Democrats in Congress are narrowing in on Treasury Secretary Steven Mnuchin following his department's controversial decision to ease sanctions on companies tied to a Russian oligarch with ties to Russian President Vladimir Putin, with some raising questions about his own personal business dealings and the possibility of the existence of conflicts of interest.
The Democrats' desire to probe possible conflicts behind Mnuchin's decision on the sanctions comes just two days after the Treasury Department announced on Sunday that it planned to lift sanctions against giant energy and aluminum companies linked to Oleg Deripaska, a sanctioned Russian oligarch. Treasury officials first announced the relief in December, although the decision to remove sanctions from the Russian companies tied to Deripaska has come under intense scrutiny ever since it was proposed. Earlier this month, the House voted overwhelmingly to keep the sanctions in place, while a similar measure in the Senate fell three votes short of meeting the 60-vote threshold.
Sanctions on various Russian interests, including against Deripaska personally and companies tied to him, were announced in April in retaliation to Russian interference in the 2016 presidential election, cyberattacks on U.S. companies and Moscow's support of Syrian President Bashar al-Assad's regime and its activities in Crimea and eastern Ukraine.
On Tuesday, as Mnuchin moved ahead with the plan to ease sanctions, Democrats in the House wrote to him to ask for "documents and records relating to entities and individuals who are affected by or stand to benefit" from the decision to remove the companies EN+, Rusal and EuroSibEnergo from the sanctions list. Sen. Mark Warner (D-Va.), the top Democrat on the Senate Intelligence Committee, sent a similar request for information.
The Democrats' request follows a letter from Rep. Jackie Speier (D-Calif.), a member of the House Intelligence Committee, who wrote to Mnuchin last week expressing concern about a possible conflict of interest behind the Treasury actions. Speier cited Mnuchin's reported sale of his stake in a film production company in June 2017 to Len Blavatnik, a Ukraine-born billionaire and entertainment investor and an associate of Deripaska's, which the secretary made to comply with the terms of the ethics agreement he entered upon being confirmed as Treasury Secretary. However, Bloomberg reported at the time that Mnuchin did not sell his stake to Blavatnik’s company, Access Entertainment, citing a person familiar with the matter. And Blavatnik's spokesman told the New York Times, "there was never at any point any contact between Mr. Blavatnik and Mr. Mnuchin in connection with the sale or operations of RatPac-Dune," referring to the film production company.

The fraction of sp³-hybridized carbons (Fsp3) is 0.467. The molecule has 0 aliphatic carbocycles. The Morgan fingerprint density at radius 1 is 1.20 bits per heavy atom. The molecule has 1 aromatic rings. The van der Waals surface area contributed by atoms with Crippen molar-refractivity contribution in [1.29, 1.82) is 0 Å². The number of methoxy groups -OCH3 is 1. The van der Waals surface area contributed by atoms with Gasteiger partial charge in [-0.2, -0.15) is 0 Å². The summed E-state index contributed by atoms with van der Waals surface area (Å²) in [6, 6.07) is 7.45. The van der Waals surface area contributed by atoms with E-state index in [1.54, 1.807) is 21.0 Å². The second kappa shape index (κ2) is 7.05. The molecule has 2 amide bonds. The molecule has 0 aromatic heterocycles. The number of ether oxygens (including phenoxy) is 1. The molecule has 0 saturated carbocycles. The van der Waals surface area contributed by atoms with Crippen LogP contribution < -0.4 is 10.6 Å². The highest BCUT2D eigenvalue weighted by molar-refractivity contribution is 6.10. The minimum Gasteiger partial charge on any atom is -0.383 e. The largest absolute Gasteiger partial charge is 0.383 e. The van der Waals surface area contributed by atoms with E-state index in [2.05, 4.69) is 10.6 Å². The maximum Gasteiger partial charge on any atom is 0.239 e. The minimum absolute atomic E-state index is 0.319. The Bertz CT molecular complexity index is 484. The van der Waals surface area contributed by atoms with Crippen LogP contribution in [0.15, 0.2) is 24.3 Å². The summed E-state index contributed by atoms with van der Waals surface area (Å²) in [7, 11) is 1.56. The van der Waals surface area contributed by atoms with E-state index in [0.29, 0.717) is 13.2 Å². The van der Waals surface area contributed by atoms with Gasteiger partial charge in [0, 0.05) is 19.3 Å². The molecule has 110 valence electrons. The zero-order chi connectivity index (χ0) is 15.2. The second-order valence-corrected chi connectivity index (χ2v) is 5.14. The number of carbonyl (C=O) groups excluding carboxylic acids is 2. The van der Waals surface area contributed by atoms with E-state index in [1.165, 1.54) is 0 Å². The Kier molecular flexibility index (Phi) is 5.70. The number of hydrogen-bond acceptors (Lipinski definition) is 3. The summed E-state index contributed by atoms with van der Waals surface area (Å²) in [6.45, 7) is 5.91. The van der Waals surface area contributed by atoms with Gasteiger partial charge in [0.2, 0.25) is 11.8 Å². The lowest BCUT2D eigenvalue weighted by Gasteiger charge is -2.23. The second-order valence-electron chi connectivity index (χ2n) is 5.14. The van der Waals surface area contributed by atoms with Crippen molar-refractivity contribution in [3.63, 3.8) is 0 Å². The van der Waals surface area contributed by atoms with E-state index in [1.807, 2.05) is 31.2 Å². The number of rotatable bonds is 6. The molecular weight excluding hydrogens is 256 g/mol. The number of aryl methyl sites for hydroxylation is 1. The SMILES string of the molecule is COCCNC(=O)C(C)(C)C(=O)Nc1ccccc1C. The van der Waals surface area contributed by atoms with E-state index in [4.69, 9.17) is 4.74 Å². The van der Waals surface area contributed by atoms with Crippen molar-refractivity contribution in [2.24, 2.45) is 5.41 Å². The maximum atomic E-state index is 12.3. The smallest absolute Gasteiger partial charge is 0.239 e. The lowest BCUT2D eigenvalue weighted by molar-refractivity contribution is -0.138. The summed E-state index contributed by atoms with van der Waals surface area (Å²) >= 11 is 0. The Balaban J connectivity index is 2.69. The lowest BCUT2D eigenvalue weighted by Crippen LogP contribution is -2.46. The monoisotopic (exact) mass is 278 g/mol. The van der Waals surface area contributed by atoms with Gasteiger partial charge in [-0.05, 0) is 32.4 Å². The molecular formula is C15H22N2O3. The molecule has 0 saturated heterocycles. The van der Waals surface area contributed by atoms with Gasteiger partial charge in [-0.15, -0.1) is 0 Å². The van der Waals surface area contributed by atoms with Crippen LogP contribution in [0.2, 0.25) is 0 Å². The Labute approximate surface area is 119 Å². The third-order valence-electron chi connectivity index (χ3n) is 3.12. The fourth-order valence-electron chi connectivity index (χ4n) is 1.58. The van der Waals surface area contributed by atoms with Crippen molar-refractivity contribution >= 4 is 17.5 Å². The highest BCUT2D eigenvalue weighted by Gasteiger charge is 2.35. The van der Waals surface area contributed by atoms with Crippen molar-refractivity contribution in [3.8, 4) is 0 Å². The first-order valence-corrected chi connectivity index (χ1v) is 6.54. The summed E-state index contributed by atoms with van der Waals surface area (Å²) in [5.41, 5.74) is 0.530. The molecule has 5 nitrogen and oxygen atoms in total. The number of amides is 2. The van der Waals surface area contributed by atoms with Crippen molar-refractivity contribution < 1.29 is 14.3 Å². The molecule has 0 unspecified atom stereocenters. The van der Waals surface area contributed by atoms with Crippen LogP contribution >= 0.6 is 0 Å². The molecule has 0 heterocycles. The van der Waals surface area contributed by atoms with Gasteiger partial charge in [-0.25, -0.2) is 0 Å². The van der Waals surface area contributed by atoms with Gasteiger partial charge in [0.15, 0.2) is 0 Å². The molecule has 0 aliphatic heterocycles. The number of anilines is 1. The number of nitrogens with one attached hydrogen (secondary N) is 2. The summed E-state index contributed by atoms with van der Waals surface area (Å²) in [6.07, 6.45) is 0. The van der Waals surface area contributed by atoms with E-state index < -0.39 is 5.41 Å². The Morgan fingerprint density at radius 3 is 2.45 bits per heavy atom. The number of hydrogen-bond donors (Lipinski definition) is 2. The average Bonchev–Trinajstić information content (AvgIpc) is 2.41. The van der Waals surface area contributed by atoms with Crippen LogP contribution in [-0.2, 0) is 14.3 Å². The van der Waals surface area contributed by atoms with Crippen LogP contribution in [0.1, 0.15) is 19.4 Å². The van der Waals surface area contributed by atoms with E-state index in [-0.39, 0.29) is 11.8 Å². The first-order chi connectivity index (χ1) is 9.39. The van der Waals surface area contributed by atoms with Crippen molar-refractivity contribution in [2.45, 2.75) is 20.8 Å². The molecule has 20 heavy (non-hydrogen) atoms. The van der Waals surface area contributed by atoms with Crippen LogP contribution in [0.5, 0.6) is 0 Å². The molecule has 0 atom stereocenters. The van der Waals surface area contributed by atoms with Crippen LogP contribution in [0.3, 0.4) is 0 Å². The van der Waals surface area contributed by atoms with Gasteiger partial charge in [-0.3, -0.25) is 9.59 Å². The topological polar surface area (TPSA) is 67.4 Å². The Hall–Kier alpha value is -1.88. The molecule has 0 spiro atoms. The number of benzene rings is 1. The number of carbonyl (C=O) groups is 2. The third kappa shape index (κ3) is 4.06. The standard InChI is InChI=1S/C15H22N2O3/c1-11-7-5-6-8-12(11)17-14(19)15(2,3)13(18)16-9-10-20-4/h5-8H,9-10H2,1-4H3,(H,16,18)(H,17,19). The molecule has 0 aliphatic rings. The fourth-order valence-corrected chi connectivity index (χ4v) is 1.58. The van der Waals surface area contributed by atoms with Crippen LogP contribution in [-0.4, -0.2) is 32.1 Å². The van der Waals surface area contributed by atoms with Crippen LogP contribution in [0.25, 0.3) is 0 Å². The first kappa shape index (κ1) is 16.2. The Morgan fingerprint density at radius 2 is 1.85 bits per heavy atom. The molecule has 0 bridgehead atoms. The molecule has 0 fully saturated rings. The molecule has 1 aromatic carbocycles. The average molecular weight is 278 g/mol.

In her letter to Mnuchin seeking information about the transaction, Spier wrote, "Given your business relationships with these individuals and your involvement in twice delaying sanctions, weakening the penalties and eventually proposing relief from sanctions, there is clearly a conflict of interest."
In a tweet, Tony Sayegh, a spokesman for Mnuchin, said Speier's concerns "are premised on false information."
"As our response to her letter will make clear, [Secretary Mnuchin] had no business relationship with Mr. Blavatnik and any suggestion of a conflict is baseless," he wrote.
Rep. Elijah Cummings (D-Md.), the chairman of the powerful House Oversight Committee, and Sen. Ron Wyden (D-Ore.), the top Democrat on the Senate Finance Committee, wrote to Mnuchin on Wednesday asking him to detail his "personal and business" relationship with Blavatnik and whether he took "any steps to minimize any conflicts of interest, or the appearance of such conflicts." The lawmakers also asked Mnuchin to identify any detail any benefit that Blavatnik may have received from the sale of his stake in a film production company.